World Bank in Africa

The World Bank Africa Regional Vice Presidency works selectively and focuses on results, flexibility, efficient delivery, and innovation while increasing the use of programmatic approaches and maximizing the performance of its portfolio. The Bank's assistance to Africa reached a record high in fiscal 2014 with the approval of $10.6 billion for 160 projects. Among the regional priorities are the following:

• Energy. Increasing access to affordable, reliable, and sustainable energy is a primary objective of the Bank's work in Africa's energy sector. Sub-Saharan Africa is blessed with large hydropower resources that can create electricity; yet only 10 percent of its potential has been mobilized. Hydropower projects—such as Rusumo Falls in Burundi, Rwanda, and Tanzania and the Jiji-Mulembwe in Burundi—will increase generation capacity, benefiting millions of Africans. The Banda gas-to-power project will produce and convert natural gas from offshore gas fields in Mauritania into 300 megawatts of new electricity. This first-of-its-kind combination of guarantees also mobilizes private investment in gas extraction and energy generation by facilitating power trade among Mali, Mauritania, and Senegal.

• Agriculture. The World Bank works to strengthen the resilience of agricultural production systems through landscape approaches, including irrigation, to improve the quality of agricultural policies and public spending and to facilitate inclusive private sector investments in agriculture that focus on land administration programs. Pastoralism and agribusiness are other important areas. In fiscal 2014, the Bank provided more than $1.4 billion in agricultural assistance to Sub-Saharan Africa, a 35 percent increase over the prior two years. Priority projects included support in Ethiopia for improving pastoralism through community development and livelihoods and subregional support for boosting agribusiness in Senegal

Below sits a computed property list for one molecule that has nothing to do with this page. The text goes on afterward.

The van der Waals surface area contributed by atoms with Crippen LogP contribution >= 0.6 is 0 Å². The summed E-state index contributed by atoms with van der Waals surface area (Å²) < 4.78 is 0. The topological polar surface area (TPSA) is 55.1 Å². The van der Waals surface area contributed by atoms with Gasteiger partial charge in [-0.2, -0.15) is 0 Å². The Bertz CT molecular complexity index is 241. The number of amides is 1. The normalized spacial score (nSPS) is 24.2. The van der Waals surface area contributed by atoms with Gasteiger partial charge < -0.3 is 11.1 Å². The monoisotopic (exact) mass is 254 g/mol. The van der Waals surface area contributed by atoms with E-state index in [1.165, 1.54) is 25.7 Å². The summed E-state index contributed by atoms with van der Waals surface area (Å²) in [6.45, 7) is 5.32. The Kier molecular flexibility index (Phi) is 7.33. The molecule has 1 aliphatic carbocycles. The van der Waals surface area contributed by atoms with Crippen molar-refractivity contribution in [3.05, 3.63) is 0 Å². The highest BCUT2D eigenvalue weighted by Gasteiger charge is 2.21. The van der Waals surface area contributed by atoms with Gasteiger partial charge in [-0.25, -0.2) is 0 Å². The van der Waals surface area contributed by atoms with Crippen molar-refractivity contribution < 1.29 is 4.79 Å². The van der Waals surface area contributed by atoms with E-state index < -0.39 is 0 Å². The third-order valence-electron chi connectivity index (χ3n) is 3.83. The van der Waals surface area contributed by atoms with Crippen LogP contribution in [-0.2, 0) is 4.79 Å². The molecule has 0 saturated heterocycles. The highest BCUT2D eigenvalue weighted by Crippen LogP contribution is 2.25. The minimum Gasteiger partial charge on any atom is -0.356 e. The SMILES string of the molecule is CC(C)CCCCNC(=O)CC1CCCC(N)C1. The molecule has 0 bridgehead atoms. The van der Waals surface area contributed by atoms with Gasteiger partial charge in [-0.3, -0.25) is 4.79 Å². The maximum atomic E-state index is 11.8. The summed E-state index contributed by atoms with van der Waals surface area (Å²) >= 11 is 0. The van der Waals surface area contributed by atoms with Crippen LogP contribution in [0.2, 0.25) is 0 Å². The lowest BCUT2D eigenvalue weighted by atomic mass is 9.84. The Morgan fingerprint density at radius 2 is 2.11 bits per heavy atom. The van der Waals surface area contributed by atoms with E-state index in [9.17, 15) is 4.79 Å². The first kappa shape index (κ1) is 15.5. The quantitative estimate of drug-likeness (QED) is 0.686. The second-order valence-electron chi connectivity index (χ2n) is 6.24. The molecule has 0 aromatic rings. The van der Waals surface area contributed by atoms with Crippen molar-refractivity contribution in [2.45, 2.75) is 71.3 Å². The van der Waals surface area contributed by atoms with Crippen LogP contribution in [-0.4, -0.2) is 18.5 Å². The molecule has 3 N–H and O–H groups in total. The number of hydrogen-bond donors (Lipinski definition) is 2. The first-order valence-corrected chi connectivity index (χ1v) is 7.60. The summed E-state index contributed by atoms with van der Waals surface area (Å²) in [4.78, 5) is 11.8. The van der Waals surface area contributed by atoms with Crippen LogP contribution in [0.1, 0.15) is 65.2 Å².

AFRICA REGION SNAPSHOT

AFRICA REGION SNAPSHOT

and meeting food security and emergency needs in the Central African Repub lic and Madagascar.

• Social protection. Extending coverage of social protection systems to help households mitigate shocks and build human capital is critical, as reflected in the Bank's quickly expanding social protection portfolio, including investments in fragile and conflict-affected situations.

• Higher education, science, and technology.

Investing in skills and education is crucial to the region. It is particularly important to improve the quality of education and of science and technology training, to spend funds wisely, and to explore appropriate private sector links. The World Bank's new Africa Higher-Education Centers of Excellence Project is funding 19 university-based centers for advanced education in West and Central Africa. It will support regional specialization among participating universities in mathematics, science, engineering, and information and communication technology to address regional challenges. The Bank has long supported Africa's new partners-Brazil, China, the Republic of Korea, and India—in their development. In July 2013, it proposed that these same countries and Japan create a Partnership for Skills in Applied Sciences, Engineering, and Technology to work toward closing skills gaps in Africa's workforce.

 
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